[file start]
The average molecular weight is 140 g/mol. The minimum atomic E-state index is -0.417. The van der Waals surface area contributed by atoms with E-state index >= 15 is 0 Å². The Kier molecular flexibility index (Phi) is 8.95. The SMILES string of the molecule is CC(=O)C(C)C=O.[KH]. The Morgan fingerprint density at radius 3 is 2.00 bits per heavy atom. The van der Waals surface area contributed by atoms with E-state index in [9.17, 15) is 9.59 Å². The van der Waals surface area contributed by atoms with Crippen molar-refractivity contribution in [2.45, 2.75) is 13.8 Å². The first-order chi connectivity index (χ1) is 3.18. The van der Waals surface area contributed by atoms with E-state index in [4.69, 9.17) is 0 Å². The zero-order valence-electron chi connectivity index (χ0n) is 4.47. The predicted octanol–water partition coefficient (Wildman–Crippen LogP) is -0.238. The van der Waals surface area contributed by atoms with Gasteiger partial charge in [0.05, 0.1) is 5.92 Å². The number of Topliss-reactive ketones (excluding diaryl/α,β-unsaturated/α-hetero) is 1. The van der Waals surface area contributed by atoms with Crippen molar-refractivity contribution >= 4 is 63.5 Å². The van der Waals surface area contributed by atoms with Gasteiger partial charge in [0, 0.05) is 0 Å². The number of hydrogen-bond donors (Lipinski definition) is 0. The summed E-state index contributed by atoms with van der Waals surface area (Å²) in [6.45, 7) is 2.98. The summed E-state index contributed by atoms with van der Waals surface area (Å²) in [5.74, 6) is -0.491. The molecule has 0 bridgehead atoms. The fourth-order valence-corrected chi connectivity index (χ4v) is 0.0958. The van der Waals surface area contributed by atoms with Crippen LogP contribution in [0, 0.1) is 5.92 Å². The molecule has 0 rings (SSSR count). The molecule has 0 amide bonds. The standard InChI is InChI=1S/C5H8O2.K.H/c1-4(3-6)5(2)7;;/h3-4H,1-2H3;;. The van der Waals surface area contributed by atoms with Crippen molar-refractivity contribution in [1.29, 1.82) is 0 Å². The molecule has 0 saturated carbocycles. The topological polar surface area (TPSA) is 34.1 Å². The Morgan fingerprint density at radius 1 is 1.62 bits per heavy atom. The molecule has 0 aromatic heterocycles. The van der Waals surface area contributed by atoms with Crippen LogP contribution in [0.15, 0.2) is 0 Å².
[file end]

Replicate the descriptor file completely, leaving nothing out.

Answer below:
The average molecular weight is 140 g/mol. The minimum atomic E-state index is -0.417. The van der Waals surface area contributed by atoms with E-state index >= 15 is 0 Å². The Kier molecular flexibility index (Phi) is 8.95. The SMILES string of the molecule is CC(=O)C(C)C=O.[KH]. The Morgan fingerprint density at radius 3 is 2.00 bits per heavy atom. The van der Waals surface area contributed by atoms with E-state index in [9.17, 15) is 9.59 Å². The van der Waals surface area contributed by atoms with Crippen molar-refractivity contribution in [2.45, 2.75) is 13.8 Å². The first-order chi connectivity index (χ1) is 3.18. The van der Waals surface area contributed by atoms with E-state index in [4.69, 9.17) is 0 Å². The zero-order valence-electron chi connectivity index (χ0n) is 4.47. The predicted octanol–water partition coefficient (Wildman–Crippen LogP) is -0.238. The van der Waals surface area contributed by atoms with Gasteiger partial charge in [0.05, 0.1) is 5.92 Å². The number of Topliss-reactive ketones (excluding diaryl/α,β-unsaturated/α-hetero) is 1. The van der Waals surface area contributed by atoms with Crippen molar-refractivity contribution >= 4 is 63.5 Å². The van der Waals surface area contributed by atoms with Gasteiger partial charge in [0, 0.05) is 0 Å². The number of hydrogen-bond donors (Lipinski definition) is 0. The summed E-state index contributed by atoms with van der Waals surface area (Å²) in [6.45, 7) is 2.98. The summed E-state index contributed by atoms with van der Waals surface area (Å²) in [5.74, 6) is -0.491. The molecule has 0 bridgehead atoms. The fourth-order valence-corrected chi connectivity index (χ4v) is 0.0958. The van der Waals surface area contributed by atoms with Crippen LogP contribution in [0, 0.1) is 5.92 Å². The molecule has 0 rings (SSSR count). The molecule has 0 amide bonds. The standard InChI is InChI=1S/C5H8O2.K.H/c1-4(3-6)5(2)7;;/h3-4H,1-2H3;;. The van der Waals surface area contributed by atoms with Crippen molar-refractivity contribution in [1.29, 1.82) is 0 Å². The molecule has 0 saturated carbocycles. The topological polar surface area (TPSA) is 34.1 Å². The Morgan fingerprint density at radius 1 is 1.62 bits per heavy atom. The molecule has 0 aromatic heterocycles. The van der Waals surface area contributed by atoms with Crippen LogP contribution in [0.15, 0.2) is 0 Å².